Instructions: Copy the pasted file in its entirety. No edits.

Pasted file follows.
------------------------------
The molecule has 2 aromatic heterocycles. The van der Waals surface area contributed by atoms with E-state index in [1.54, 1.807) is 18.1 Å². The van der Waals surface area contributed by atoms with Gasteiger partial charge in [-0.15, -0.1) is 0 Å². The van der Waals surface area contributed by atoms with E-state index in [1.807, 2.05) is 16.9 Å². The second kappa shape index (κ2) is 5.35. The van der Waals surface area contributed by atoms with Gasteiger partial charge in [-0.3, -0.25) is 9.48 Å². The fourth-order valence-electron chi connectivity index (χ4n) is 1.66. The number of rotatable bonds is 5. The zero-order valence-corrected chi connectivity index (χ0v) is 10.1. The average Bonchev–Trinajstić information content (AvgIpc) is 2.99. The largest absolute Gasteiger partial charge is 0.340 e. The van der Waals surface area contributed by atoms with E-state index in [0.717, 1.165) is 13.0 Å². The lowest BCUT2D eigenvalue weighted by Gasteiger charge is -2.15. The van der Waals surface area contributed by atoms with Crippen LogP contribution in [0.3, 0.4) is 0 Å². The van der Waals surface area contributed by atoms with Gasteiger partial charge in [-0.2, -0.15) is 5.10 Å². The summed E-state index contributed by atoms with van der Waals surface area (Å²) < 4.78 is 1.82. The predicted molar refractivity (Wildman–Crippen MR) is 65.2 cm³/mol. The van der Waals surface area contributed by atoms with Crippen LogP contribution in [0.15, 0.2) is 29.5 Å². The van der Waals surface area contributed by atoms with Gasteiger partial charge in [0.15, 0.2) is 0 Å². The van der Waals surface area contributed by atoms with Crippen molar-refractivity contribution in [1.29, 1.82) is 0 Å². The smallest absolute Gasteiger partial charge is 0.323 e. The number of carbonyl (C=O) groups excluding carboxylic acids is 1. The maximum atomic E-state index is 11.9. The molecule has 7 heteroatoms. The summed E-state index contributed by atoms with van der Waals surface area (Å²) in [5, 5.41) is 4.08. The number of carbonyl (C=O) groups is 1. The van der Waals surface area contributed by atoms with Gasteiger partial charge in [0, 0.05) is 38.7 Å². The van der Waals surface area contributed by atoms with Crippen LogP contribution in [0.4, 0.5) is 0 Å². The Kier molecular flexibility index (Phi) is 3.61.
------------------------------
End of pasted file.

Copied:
The molecule has 2 aromatic heterocycles. The van der Waals surface area contributed by atoms with E-state index in [1.54, 1.807) is 18.1 Å². The van der Waals surface area contributed by atoms with Gasteiger partial charge in [-0.15, -0.1) is 0 Å². The van der Waals surface area contributed by atoms with E-state index in [1.807, 2.05) is 16.9 Å². The second kappa shape index (κ2) is 5.35. The van der Waals surface area contributed by atoms with Gasteiger partial charge in [-0.3, -0.25) is 9.48 Å². The fourth-order valence-electron chi connectivity index (χ4n) is 1.66. The number of rotatable bonds is 5. The zero-order valence-corrected chi connectivity index (χ0v) is 10.1. The average Bonchev–Trinajstić information content (AvgIpc) is 2.99. The largest absolute Gasteiger partial charge is 0.340 e. The van der Waals surface area contributed by atoms with E-state index in [0.717, 1.165) is 13.0 Å². The lowest BCUT2D eigenvalue weighted by Gasteiger charge is -2.15. The van der Waals surface area contributed by atoms with Crippen LogP contribution in [0.3, 0.4) is 0 Å². The van der Waals surface area contributed by atoms with Gasteiger partial charge in [-0.2, -0.15) is 5.10 Å². The summed E-state index contributed by atoms with van der Waals surface area (Å²) < 4.78 is 1.82. The predicted molar refractivity (Wildman–Crippen MR) is 65.2 cm³/mol. The van der Waals surface area contributed by atoms with Crippen LogP contribution in [0.15, 0.2) is 29.5 Å². The van der Waals surface area contributed by atoms with Gasteiger partial charge in [0.15, 0.2) is 0 Å². The van der Waals surface area contributed by atoms with Crippen molar-refractivity contribution in [1.29, 1.82) is 0 Å². The smallest absolute Gasteiger partial charge is 0.323 e. The number of carbonyl (C=O) groups excluding carboxylic acids is 1. The maximum atomic E-state index is 11.9. The molecule has 7 heteroatoms. The summed E-state index contributed by atoms with van der Waals surface area (Å²) in [5, 5.41) is 4.08. The number of carbonyl (C=O) groups is 1. The van der Waals surface area contributed by atoms with Gasteiger partial charge in [0, 0.05) is 38.7 Å². The van der Waals surface area contributed by atoms with Crippen LogP contribution in [0.4, 0.5) is 0 Å². The Kier molecular flexibility index (Phi) is 3.61.